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Posted in: Japan stocks fall on dire earnings See in context

The global recession is now hitting Japan and the impact is hard. Many of Japan's previously super-profitable and hitherto seemingly impervious iconic corporations are now haemorrhaging - in 2008 Panasonic lost US$1.0 billion; Toyota lost US$1.6 billion; Honda lost US$1.6 billion; Sony lost US$2.9 billion; Toshiba lost US$3.0 billion; NEC lost US$3.2 billion and Hitachi lost US$7.8 billion. Even more gloomily, economists cannot agree on how long the recession in Japan will last. The most optimistic say another quarter, whilst the most pessimistic say another 10 or even 12 years. Whichever way one looks at it, the prospects are threatening and Japan will be the poorer. The world's second largest economy is struggling and no one can accurately predict how long the hardship will continue.

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Posted in: Aso buys books on diplomacy, but no comics See in context

The news item about Prime Minister Aso's reading misses the essential point. Mr Aso is now between a rock and a hard place, with popular support for him and his Cabinet plummeting and members of his own Party hinting at large scale defections unless a Lower House Election is called, possibly early in the New Year. Mr Aso, in spite of what he might read, is faced with a stark choice - heed what many voters are saying and call a snap poll, or, risk the fragmentation of the now severely-divided LDP into new, smaller parties. Diplomacy is important, but practicality lies closer to home.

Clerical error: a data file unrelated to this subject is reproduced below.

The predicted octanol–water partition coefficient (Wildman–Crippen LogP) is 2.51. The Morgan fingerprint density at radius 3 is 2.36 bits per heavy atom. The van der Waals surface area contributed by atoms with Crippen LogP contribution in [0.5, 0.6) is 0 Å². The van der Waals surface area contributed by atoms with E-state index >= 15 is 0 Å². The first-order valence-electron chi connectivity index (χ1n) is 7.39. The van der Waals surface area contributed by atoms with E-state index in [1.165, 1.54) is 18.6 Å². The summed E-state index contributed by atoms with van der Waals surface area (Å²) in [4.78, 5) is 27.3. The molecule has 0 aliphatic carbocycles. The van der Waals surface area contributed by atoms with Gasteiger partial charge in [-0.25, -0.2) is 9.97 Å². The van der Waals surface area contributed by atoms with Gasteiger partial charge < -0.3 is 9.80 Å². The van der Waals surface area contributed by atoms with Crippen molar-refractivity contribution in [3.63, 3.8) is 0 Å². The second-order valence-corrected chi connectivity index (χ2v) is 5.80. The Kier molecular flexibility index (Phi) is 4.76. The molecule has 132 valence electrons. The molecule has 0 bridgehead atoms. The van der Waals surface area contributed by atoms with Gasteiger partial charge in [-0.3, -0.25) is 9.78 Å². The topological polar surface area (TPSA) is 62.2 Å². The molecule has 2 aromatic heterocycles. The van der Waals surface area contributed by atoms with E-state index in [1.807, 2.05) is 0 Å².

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Posted in: Japan, Russia vow concrete steps to end island dispute See in context

Prime Minister Aso and Foreign Minister Medvedev have made a good start to re-opening negotiations over the "Northern Territories"/"Kurile Islands" dispute that has bedevilled Russo-Japanese relations since 1956. Until now, Japan has insisted on the return of all four occupied islands, whilst Russia has only offered two islands. The issue has become clouded by nationalist feelings in both countries, blocking the way to a possible compromise. Perhaps now, though, Japan and Russia can make a fresh beginning and finally resolve this long-standing controversy.

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Posted in: Finance minister says financial crisis mainly U.S. fault See in context

Finance Minister Nakagawa has a point in allocating most of the blame for the current global financial crisis on failed US banks and corporations. Because of inadequate regulation, firms like Lehman Brothers entered the high-risk sub-prime mortgage field, only to lose most, if not all, of their capitalization. Japan's experience of the "lost decade" of the 1990s is salutary and the Aso Government is demonstrating good will through its offer of $100 billion to the IMF. What is needed now is economic growth through properly-targeted investment. Japan can help to show the way.

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Posted in: Japan slides into recession for 1st time since 2001 See in context

Japan's first recession in seven years is cause for great concern. One by one, it seems that the major economies of the world are succumbing to economic hardship. The EU, the US and now Japan are caught in the iron grip of fiscal contraction, which shows no immediate sign of abating. Hopefully, the Aso government's stimulus packages of US$277 billion to small businesses and US$20 billion to householders will eventually lead to an improvement. What is desperately needed, however, is growth, and, for the present, this does not appear likely.